Posted in Jon Catherwood-Ginn, Posts | Leave a comment

Politics, Political Change and International Development

The challenge of poverty reduction as a part of international development initiatives has preoccupied individuals, nonprofit organizations, and governments for more than half a century. Addressing poverty has proved to be a difficult undertaking and one replete with a host of ideological prescriptions, good intentions gone wrong, popularized ‘best practices’ and critics damning the whole enterprise. Making sense of the diverse efforts and arguments that fall under the umbrella of international development is a complex task. Yet critical thinking about those initiatives and their effects on poverty is essential as aid comes under increased political pressure from critics. The continuing global economic malaise and the increasingly desperate fiscal circumstances of many donor countries has put development budgets at risk. Aid critics, such as Dambisa Moyo and William Easterly, have compiled evidence of the failures of international development efforts over the past decades to argue it should be discontinued. Moreover, and as an overarching trend, growing trade volumes, foreign direct investment, and remittances now dwarf aid budgets in many developing countries. Continue reading

Posted in Brendan Halloran, Posts | Leave a comment

Re: Reflections and Explorations

I am delighted that today marks the launch of a new series of commentaries authored by interested Virginia Tech graduate students, irrespective of their disciplinary background, on topics relevant to the Virginia Tech Institute for Policy and Governance mission. The new student-run column, Re: Reflections and Explorations, will appear weekly in this space on Thursdays and will feature the thinking of a different author each week. I want to thank the doctoral students who organized this effort and do encourage those interested in contributing an essay to contact Lyusyena Kirakosyan ( to obtain editorial guidelines and to schedule a date for your effort next fall. Meanwhile, as it happens, Lyusyena has written our first commentary to kick-off the series, entitled “Harnessing the Power of Narrative for Social Change.” Thank you for your interest and consideration. Continue reading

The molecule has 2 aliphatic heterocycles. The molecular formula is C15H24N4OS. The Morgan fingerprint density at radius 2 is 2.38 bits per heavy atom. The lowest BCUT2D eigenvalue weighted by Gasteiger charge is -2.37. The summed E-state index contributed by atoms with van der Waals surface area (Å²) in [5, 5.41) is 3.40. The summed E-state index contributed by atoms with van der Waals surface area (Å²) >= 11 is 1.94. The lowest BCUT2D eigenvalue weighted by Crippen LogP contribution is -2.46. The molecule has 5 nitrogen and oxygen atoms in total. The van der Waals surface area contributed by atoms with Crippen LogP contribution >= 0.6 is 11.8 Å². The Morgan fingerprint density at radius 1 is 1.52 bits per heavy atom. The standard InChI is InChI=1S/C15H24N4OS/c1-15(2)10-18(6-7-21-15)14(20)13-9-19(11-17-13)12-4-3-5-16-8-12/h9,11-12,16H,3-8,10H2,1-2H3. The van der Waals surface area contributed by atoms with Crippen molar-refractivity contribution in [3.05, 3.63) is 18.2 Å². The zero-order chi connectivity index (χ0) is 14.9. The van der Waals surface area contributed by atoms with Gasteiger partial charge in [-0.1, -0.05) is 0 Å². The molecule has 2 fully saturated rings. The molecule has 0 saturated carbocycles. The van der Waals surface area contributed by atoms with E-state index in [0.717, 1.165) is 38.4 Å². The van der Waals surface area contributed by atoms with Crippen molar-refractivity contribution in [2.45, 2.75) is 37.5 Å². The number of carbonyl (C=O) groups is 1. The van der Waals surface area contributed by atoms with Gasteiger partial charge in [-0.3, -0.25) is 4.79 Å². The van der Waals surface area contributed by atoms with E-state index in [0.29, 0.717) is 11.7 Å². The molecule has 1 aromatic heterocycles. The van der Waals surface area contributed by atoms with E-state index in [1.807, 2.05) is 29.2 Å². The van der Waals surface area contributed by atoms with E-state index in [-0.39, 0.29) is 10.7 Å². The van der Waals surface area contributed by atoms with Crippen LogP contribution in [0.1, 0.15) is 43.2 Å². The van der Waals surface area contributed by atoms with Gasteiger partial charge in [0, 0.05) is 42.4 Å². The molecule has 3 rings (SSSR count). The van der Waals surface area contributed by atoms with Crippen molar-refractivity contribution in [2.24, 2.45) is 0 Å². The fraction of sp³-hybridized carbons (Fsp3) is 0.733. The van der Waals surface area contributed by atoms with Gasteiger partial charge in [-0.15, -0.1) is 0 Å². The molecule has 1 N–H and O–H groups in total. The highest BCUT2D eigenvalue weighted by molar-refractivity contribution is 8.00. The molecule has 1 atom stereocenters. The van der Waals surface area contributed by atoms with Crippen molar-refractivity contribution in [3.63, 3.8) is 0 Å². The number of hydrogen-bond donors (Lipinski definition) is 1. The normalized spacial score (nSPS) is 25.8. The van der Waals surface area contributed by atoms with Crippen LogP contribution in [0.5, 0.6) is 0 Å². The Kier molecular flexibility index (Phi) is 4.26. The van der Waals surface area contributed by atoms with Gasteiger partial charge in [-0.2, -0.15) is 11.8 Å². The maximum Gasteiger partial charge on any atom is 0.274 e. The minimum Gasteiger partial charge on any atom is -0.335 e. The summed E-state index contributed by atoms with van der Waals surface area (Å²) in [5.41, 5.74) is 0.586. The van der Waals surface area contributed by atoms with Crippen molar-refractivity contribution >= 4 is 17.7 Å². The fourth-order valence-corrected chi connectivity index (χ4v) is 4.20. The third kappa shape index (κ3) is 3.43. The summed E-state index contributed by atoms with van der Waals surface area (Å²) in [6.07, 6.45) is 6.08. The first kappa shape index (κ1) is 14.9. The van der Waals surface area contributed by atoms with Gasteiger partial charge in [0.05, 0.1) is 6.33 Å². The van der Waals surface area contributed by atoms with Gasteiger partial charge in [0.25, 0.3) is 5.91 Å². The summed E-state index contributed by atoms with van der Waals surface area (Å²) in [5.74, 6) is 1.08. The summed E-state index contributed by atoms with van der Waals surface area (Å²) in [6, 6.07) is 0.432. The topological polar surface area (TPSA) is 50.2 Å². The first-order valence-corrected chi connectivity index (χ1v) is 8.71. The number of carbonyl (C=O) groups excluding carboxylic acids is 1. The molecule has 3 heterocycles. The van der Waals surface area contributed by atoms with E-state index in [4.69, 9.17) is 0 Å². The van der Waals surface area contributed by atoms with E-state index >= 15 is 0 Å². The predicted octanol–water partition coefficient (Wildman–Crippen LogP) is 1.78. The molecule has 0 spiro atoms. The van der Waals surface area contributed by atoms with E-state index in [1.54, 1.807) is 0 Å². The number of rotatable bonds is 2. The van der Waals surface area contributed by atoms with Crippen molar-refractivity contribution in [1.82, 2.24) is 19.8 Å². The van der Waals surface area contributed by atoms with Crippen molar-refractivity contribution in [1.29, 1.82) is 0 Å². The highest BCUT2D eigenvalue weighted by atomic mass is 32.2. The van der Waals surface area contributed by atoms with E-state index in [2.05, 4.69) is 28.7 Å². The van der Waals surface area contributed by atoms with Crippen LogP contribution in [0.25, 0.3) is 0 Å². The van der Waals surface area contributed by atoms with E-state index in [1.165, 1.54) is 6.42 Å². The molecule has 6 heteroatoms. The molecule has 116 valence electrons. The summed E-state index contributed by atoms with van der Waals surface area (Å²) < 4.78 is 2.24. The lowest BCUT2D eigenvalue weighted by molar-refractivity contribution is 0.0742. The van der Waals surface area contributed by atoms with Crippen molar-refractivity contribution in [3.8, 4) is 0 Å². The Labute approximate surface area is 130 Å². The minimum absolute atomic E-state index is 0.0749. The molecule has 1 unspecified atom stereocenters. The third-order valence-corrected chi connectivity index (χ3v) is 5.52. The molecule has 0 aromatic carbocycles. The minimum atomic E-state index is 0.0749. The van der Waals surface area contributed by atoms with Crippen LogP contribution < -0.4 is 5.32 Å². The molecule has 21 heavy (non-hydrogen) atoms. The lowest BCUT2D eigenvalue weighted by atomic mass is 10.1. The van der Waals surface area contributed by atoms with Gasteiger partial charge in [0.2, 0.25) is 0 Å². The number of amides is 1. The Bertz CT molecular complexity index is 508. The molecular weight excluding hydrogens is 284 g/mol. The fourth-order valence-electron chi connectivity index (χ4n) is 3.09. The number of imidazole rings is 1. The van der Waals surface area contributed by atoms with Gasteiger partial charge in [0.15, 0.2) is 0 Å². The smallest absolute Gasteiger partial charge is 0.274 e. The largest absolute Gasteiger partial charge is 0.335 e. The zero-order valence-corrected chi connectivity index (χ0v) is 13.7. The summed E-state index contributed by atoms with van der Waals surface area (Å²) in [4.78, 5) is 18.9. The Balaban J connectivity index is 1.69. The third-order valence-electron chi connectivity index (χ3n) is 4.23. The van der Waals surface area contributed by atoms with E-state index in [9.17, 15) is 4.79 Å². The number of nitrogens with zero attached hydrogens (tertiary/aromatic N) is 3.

Posted in Max Stephenson Jr., Posts | Leave a comment

Harnessing the Power of Narrative for Social Change

Few would argue with the idea that stories represent a universal human activity across history and cultures that has served many different purposes. Bruno Bettelheim believed that through narrative human beings come to know themselves better, becoming more able to understand others and to relate to them in mutually satisfying and meaningful ways. I have been a member of the Virginia Tech Institute for Policy and Governance Community Voices team for several years now, as we invited a number of local, national and international leaders to Blacksburg to share their stories and perspectives on social change. Our guests have used the power of narrative to connect people, stories and resources, to begin conversations around health, arts and culture, economy, technology and community engagement, and perhaps to encourage some of us to take action. Continue reading

Posted in Lyusyena Kirakosyan, Posts | Leave a comment